By understanding the goals of product packaging, your brand can create packaging that protects your customers’ products, increases perceived value, and act as a powerful marketing tool.
What are the goals of Product Packaging?
Here are some of the goals you should seek to accomplish with your packaging:
Protection of Products
The first goal of product packaging is to protect your products from damage. This includes everything from physical damage to wear and tear.
Fewer damaged items mean fewer returns, which saves you time and money. It also helps you maintain a high level of quality control.
Packaging increases the perceived value
The second goal of product packaging is to increase perceived value. This is the customer’s first impression of your product, and it can make or break their decision to buy again.
Packaging that looks cheap or flimsy will reflect poorly on your product. On the other hand, high-quality packaging will make your product look more expensive and valuable.
Packaging is a Marketing tool
The third goal of product packaging is to act as a marketing tool. Product packaging can boost word-of-mouth marketing, referrals, social media sharing, and overall customer satisfaction.
Great packaging creates a memorable unboxing experience. It also helps to build a stronger brand identity.
Packaging can also be used to reinforce your company values and add additional value to your products. Using packaging to highlight your commitment to quality, environmental, or social responsibility can create a deeper connection with your customers and build loyalty.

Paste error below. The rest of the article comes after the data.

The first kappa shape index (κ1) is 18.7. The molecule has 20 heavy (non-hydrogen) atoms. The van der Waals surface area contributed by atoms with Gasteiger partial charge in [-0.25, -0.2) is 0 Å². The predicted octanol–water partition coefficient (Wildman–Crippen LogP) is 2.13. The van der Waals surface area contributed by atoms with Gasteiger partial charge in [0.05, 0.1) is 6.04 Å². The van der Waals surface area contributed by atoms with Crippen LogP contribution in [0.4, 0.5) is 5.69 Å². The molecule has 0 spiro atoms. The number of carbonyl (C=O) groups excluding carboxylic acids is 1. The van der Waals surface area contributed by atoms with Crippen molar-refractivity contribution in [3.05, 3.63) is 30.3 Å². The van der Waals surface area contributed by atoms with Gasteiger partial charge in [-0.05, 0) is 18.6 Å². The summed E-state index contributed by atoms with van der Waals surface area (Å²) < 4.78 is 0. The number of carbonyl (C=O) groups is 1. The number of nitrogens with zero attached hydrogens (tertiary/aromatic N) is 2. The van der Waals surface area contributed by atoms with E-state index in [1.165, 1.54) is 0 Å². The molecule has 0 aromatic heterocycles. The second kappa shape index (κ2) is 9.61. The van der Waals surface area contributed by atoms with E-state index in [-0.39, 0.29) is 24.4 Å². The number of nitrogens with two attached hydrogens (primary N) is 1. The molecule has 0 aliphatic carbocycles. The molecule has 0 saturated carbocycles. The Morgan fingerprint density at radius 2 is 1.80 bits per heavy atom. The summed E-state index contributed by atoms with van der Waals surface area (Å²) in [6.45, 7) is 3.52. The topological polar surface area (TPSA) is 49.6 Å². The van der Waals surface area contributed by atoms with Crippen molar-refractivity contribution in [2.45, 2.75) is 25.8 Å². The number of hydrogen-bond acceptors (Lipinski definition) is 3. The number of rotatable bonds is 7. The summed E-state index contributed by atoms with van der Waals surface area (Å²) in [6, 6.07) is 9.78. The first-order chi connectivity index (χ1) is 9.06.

When done right, custom product packaging can be a powerful marketing tool that helps you stand out from the competition and attract new customers.
Customer experience optimization
Brands can take their customer experience a notch higher by making the unboxing experience personal.
This is where the extras and accessories as the third level of packaging come into play.
Add a handwritten note or a special thank-you gift to show your customers that you appreciate their business. This personal touch will make them feel valued and appreciated, which will go a long way in building brand loyalty.
Is your brand looking to take your customer experience to the next level,? Start by auditing your present product packing to strike an emotional connection with your brand.
So far we have looked at the Shipping and Product Packaging experience as two of the purchase touchpoints that are critical to customer experience optimization. In our subsequent articles, we shall look at four other touchpoints that, if optimised, will help you drive repeat purchases and create brand loyalists.
- Post-purchase communication touchpoint
- Customer support touchpoint
- Returns touchpoint
- Shopping personalization
- Community Building touchpoint
Do you need help with auditing your customer experience? Or, are you looking to convert more of your visitors to paying customers, and one-time customers to loyal brand advocates?
Feel free to reach out to us HERE.